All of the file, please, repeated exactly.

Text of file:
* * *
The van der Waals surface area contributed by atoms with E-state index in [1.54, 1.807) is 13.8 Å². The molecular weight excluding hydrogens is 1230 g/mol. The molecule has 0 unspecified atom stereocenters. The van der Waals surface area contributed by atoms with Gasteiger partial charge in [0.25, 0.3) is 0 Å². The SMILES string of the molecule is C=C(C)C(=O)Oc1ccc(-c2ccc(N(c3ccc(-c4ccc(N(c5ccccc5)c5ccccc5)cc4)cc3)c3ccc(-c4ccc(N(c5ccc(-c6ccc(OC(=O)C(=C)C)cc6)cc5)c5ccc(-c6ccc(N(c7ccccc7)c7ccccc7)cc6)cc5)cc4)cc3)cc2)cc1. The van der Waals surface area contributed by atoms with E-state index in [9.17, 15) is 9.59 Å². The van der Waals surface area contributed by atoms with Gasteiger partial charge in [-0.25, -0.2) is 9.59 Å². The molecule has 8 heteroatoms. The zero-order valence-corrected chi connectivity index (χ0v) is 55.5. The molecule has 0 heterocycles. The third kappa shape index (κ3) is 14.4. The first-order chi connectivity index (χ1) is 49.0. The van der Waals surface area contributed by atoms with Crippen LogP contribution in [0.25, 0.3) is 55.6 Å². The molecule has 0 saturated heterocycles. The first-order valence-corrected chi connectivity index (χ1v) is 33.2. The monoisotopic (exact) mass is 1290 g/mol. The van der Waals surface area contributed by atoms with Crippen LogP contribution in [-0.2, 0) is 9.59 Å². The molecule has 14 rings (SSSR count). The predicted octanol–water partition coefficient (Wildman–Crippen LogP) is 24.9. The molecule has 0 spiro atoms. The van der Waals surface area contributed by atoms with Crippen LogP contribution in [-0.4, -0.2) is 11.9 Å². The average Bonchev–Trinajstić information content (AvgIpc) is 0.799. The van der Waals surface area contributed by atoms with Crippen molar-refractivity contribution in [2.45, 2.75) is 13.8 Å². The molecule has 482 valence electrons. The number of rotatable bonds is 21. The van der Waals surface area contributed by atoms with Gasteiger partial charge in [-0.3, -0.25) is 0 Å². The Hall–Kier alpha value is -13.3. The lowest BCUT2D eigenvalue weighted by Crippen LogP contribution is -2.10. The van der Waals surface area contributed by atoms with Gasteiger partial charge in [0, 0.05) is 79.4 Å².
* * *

The van der Waals surface area contributed by atoms with E-state index in [1.54, 1.807) is 13.8 Å². The molecular weight excluding hydrogens is 1230 g/mol. The molecule has 0 unspecified atom stereocenters. The van der Waals surface area contributed by atoms with Gasteiger partial charge in [0.25, 0.3) is 0 Å². The SMILES string of the molecule is C=C(C)C(=O)Oc1ccc(-c2ccc(N(c3ccc(-c4ccc(N(c5ccccc5)c5ccccc5)cc4)cc3)c3ccc(-c4ccc(N(c5ccc(-c6ccc(OC(=O)C(=C)C)cc6)cc5)c5ccc(-c6ccc(N(c7ccccc7)c7ccccc7)cc6)cc5)cc4)cc3)cc2)cc1. The van der Waals surface area contributed by atoms with E-state index in [9.17, 15) is 9.59 Å². The van der Waals surface area contributed by atoms with Gasteiger partial charge in [-0.25, -0.2) is 9.59 Å². The molecule has 8 heteroatoms. The zero-order valence-corrected chi connectivity index (χ0v) is 55.5. The molecule has 0 heterocycles. The third kappa shape index (κ3) is 14.4. The first-order chi connectivity index (χ1) is 49.0. The van der Waals surface area contributed by atoms with Crippen LogP contribution in [0.25, 0.3) is 55.6 Å². The molecule has 0 saturated heterocycles. The first-order valence-corrected chi connectivity index (χ1v) is 33.2. The monoisotopic (exact) mass is 1290 g/mol. The van der Waals surface area contributed by atoms with Crippen LogP contribution in [-0.2, 0) is 9.59 Å². The molecule has 14 rings (SSSR count). The predicted octanol–water partition coefficient (Wildman–Crippen LogP) is 24.9. The molecule has 0 spiro atoms. The van der Waals surface area contributed by atoms with Crippen LogP contribution in [-0.4, -0.2) is 11.9 Å². The average Bonchev–Trinajstić information content (AvgIpc) is 0.799. The van der Waals surface area contributed by atoms with Crippen molar-refractivity contribution in [2.45, 2.75) is 13.8 Å². The molecule has 482 valence electrons. The number of rotatable bonds is 21. The van der Waals surface area contributed by atoms with Gasteiger partial charge in [-0.3, -0.25) is 0 Å². The Hall–Kier alpha value is -13.3. The lowest BCUT2D eigenvalue weighted by Crippen LogP contribution is -2.10. The van der Waals surface area contributed by atoms with Gasteiger partial charge in [0, 0.05) is 79.4 Å².